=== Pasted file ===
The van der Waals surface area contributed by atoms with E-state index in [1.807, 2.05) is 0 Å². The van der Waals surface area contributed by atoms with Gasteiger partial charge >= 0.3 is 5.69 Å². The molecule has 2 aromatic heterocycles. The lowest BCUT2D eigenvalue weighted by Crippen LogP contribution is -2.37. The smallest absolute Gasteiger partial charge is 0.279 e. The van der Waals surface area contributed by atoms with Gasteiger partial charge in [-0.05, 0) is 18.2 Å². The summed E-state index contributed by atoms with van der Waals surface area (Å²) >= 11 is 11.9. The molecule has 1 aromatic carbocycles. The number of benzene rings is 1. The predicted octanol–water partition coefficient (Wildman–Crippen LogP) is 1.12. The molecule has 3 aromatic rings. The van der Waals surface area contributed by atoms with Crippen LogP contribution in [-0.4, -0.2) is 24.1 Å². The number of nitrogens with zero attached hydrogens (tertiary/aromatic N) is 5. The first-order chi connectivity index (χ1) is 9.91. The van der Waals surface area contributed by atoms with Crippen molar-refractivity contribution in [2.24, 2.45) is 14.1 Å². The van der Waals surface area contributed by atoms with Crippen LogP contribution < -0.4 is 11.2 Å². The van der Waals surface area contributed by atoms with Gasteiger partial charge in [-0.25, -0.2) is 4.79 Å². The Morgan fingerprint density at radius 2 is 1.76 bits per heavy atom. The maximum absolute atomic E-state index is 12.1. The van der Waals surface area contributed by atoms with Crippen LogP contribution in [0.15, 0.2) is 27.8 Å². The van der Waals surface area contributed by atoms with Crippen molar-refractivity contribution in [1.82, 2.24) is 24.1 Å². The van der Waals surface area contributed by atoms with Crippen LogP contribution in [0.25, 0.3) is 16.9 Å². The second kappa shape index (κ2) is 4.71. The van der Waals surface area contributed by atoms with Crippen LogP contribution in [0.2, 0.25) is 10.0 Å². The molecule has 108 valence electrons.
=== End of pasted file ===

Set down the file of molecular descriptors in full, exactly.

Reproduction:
The van der Waals surface area contributed by atoms with E-state index in [1.807, 2.05) is 0 Å². The van der Waals surface area contributed by atoms with Gasteiger partial charge >= 0.3 is 5.69 Å². The molecule has 2 aromatic heterocycles. The lowest BCUT2D eigenvalue weighted by Crippen LogP contribution is -2.37. The smallest absolute Gasteiger partial charge is 0.279 e. The van der Waals surface area contributed by atoms with Gasteiger partial charge in [-0.05, 0) is 18.2 Å². The summed E-state index contributed by atoms with van der Waals surface area (Å²) >= 11 is 11.9. The molecule has 1 aromatic carbocycles. The number of benzene rings is 1. The predicted octanol–water partition coefficient (Wildman–Crippen LogP) is 1.12. The molecule has 3 aromatic rings. The van der Waals surface area contributed by atoms with Crippen LogP contribution in [-0.4, -0.2) is 24.1 Å². The number of nitrogens with zero attached hydrogens (tertiary/aromatic N) is 5. The first-order chi connectivity index (χ1) is 9.91. The van der Waals surface area contributed by atoms with Crippen molar-refractivity contribution in [2.24, 2.45) is 14.1 Å². The van der Waals surface area contributed by atoms with Crippen LogP contribution < -0.4 is 11.2 Å². The van der Waals surface area contributed by atoms with Gasteiger partial charge in [-0.25, -0.2) is 4.79 Å². The Morgan fingerprint density at radius 2 is 1.76 bits per heavy atom. The maximum absolute atomic E-state index is 12.1. The van der Waals surface area contributed by atoms with Crippen LogP contribution in [0.15, 0.2) is 27.8 Å². The van der Waals surface area contributed by atoms with Crippen molar-refractivity contribution in [1.82, 2.24) is 24.1 Å². The van der Waals surface area contributed by atoms with Crippen LogP contribution in [0.25, 0.3) is 16.9 Å². The second kappa shape index (κ2) is 4.71. The van der Waals surface area contributed by atoms with Crippen LogP contribution in [0.2, 0.25) is 10.0 Å². The molecule has 108 valence electrons.